For example, this is what this layout looks like in portrait and landscape mode. Notice that the sizes of the components adapt automatically to the width and height:

Figure 1. The News Reader sample app in portrait (left) and landscape (right).

Use RelativeLayout

You can construct fairly complex layouts using nested instances of LinearLayout and combinations of "wrap_content" and "match_parent" sizes. However, LinearLayout does not allow you to precisely control the spacial relationships of child views; views in a LinearLayout simply line up side-by-side. If you need child views to be oriented in variations other than a straight line, a better solution is often to use a RelativeLayout, which allows you to specify your layout in terms of the spacial relationships between components. For instance, you can align one child view on the left side and another view on the right side of the screen.

For example:

<?xml version="1.0" encoding="utf-8"?>
<RelativeLayout xmlns:android="http://schemas.android.com/apk/res/android"
    android:layout_width="match_parent"
    android:layout_height="match_parent">
    <TextView
        android:id="@+id/label"
        android:layout_width="match_parent"
        android:layout_height="wrap_content"
        android:text="Type here:"/>
    <EditText
        android:id="@+id/entry"
        android:layout_width="match_parent"
        android:layout_height="wrap_content"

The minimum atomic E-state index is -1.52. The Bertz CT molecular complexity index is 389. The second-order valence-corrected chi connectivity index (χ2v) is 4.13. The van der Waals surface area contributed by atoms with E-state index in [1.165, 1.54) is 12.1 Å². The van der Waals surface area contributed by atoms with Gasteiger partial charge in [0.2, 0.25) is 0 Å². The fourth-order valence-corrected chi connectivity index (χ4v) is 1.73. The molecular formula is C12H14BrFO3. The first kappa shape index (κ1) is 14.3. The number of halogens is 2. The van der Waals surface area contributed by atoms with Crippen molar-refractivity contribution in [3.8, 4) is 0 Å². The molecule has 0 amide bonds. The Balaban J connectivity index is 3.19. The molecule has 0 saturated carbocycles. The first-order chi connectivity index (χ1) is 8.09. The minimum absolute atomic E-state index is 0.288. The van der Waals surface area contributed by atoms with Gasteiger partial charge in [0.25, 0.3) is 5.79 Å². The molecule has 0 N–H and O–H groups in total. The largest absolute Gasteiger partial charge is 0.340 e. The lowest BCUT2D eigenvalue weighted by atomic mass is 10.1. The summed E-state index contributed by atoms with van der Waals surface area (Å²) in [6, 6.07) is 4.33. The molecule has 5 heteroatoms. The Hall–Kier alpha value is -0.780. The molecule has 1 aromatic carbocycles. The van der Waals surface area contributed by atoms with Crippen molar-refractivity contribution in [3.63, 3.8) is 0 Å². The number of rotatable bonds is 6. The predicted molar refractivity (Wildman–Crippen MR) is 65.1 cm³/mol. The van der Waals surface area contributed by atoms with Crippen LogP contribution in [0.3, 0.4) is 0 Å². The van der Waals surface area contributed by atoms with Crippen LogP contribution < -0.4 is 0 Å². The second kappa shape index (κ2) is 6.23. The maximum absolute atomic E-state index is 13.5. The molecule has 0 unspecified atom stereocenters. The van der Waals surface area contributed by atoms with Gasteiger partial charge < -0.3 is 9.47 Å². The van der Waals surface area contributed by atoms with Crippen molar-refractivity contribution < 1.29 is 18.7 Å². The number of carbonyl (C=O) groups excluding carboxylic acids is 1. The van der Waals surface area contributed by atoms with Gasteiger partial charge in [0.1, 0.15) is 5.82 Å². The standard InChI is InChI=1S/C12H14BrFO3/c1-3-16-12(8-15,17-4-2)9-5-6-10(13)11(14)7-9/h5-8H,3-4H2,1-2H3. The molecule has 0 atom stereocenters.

android:layout_below="@id/label"/>
    <Button
        android:id="@+id/ok"
        android:layout_width="wrap_content"
        android:layout_height="wrap_content"
        android:layout_below="@id/entry"
        android:layout_alignParentRight="true"
        android:layout_marginLeft="10dp"
        android:text="OK" />
    <Button
        android:layout_width="wrap_content"
        android:layout_height="wrap_content"
        android:layout_toLeftOf="@id/ok"
        android:layout_alignTop="@id/ok"
        android:text="Cancel" />
</RelativeLayout>

Figure 2 shows how this layout appears on a QVGA screen.

Figure 2. Screenshot on a QVGA screen (small screen).

Figure 3 shows how it appears on a larger screen.

Figure 3. Screenshot on a WSVGA screen (large screen).

Notice that although the size of the components changed, their spatial relationships are preserved as specified by the RelativeLayout.LayoutParams.

Use Size Qualifiers

There's only so much mileage you can get from a flexible layout or relative layout like the one in the previous sections. While those layouts adapt to different screens by stretching the space within and around components, they may not provide the best user experience for each screen size. Therefore, your application should not only implement flexible layouts, but should also provide several alternative layouts to target different screen configurations. You do so by using configuration qualifiers, which allows the runtime to automatically select the appropriate resource based on the current device’s configuration (such as a different layout design for different screen sizes).